Writing: Advanced Practices
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How does the body make—and make its way into—literature? This interdisciplinary program approaches writing as an embodied process involving both discipline and play, ritual and improvisation. Through movement practices, reading, and creative writing, students will refine narrative moves, generate site specific texts, and finally develop a body of work in fiction, nonfiction, and, optionally, the related narrative arts of performance or comics.
Over the course of the two quarter program, we will cultivate physical practices that support the peculiarly active stillness of writing, from secular meditation to walking and other movement disciplines. Our readings pose the question: what is the body, anyway? The texts under consideration span fiction, performance texts, and nonfiction (including science writing, philosophy, religious studies, and cultural criticism), taking up the body as a strange site, both real and imaginary. We’ll look at how different writers contest and/or celebrate embodied experiences of racialization, gender, ability, class, and intersections thereof—improvising with literary genres along the way. And we’ll consider the body as a porous interface between individual experience, (eco)systems, and stories.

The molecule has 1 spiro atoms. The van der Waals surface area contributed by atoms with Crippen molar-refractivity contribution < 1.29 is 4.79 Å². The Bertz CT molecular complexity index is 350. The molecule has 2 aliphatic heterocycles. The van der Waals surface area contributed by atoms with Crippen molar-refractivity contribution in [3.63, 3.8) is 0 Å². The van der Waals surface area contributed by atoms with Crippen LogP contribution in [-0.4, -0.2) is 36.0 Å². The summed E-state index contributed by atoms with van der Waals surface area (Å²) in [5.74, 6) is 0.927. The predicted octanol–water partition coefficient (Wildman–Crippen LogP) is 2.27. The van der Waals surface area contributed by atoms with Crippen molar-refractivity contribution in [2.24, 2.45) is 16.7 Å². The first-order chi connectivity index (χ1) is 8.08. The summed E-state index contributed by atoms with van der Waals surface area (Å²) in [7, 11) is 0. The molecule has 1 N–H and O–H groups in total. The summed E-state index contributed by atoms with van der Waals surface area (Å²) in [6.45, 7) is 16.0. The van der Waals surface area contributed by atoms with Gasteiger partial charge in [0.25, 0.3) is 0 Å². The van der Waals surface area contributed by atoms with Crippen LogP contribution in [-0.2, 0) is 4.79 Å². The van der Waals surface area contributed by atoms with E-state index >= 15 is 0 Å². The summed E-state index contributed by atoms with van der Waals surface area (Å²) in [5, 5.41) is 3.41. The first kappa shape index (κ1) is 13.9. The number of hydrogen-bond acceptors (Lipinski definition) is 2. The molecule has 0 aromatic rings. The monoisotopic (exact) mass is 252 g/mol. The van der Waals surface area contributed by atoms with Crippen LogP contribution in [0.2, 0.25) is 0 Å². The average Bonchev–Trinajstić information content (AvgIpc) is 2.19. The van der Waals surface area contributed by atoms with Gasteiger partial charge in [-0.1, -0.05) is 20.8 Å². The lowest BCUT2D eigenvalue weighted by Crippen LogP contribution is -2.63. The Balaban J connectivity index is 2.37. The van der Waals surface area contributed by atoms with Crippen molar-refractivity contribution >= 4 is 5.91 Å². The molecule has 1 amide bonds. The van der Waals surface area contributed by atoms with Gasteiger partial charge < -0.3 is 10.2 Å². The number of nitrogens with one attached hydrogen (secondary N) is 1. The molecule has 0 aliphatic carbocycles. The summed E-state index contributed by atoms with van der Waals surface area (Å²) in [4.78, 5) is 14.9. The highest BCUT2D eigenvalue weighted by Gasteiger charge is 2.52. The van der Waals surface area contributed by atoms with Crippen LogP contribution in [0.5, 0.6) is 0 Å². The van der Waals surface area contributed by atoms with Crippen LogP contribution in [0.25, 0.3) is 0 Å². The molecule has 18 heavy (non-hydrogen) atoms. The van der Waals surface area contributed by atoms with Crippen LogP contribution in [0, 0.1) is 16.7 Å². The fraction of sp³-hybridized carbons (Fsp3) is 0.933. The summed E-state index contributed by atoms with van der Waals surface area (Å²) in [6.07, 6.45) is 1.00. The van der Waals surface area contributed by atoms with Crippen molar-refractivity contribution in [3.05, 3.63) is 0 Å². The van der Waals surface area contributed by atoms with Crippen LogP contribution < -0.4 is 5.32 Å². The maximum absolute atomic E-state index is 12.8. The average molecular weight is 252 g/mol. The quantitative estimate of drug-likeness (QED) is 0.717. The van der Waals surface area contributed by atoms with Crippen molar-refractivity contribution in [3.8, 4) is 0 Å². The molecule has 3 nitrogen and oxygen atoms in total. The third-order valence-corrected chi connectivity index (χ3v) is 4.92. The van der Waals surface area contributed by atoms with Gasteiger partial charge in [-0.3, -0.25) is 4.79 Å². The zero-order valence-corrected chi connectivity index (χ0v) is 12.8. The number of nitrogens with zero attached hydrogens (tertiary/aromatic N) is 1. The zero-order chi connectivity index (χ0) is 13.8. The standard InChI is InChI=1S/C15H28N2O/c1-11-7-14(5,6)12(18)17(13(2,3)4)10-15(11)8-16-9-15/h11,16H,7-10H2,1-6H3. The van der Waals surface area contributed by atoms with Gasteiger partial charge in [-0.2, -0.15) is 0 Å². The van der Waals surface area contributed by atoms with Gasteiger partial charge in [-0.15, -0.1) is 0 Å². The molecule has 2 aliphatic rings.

New participants are warmly invited to join this program winter quarter. In winter, students will focus on a sustained writing and research project, situating their own work in relation to a self-selected lineage of books and bodily practices. Students will compile a bibliography and generate new work in a genre of their choosing. To share processes and final outcomes, students have the option of working in a secondary genre of performance or comics.
We will metabolize and ground our inquiries in writing, practicing moves common to fiction, nonfiction, and other forms of storytelling (comics and performance) by way of prompts and games. Essaying about assigned texts is an occasional requirement, but we’ll situate so-called critical writing on this spectrum of expressive and rigorously playful prose. We will write from stillness and movement, in the classroom and elsewhere. No previous movement training is necessary, and adaptions can be arranged for physical access as needed.
This offering will prepare you for careers and advanced study in:
literature and writing.
Class Size: 25
Scheduled for: Day
First winter class meeting: Tuesday, January 10th at 10am (Com 320)
Located in: Olympia
|2017-01-03||Winter fee added ($250).|
|2016-11-16||This program will accept new winter enrollment without signature. Winter quarter activities updated.|
|2016-10-03||$30 fall fee added.|
|2016-04-22||New fall-winter opportunity added.|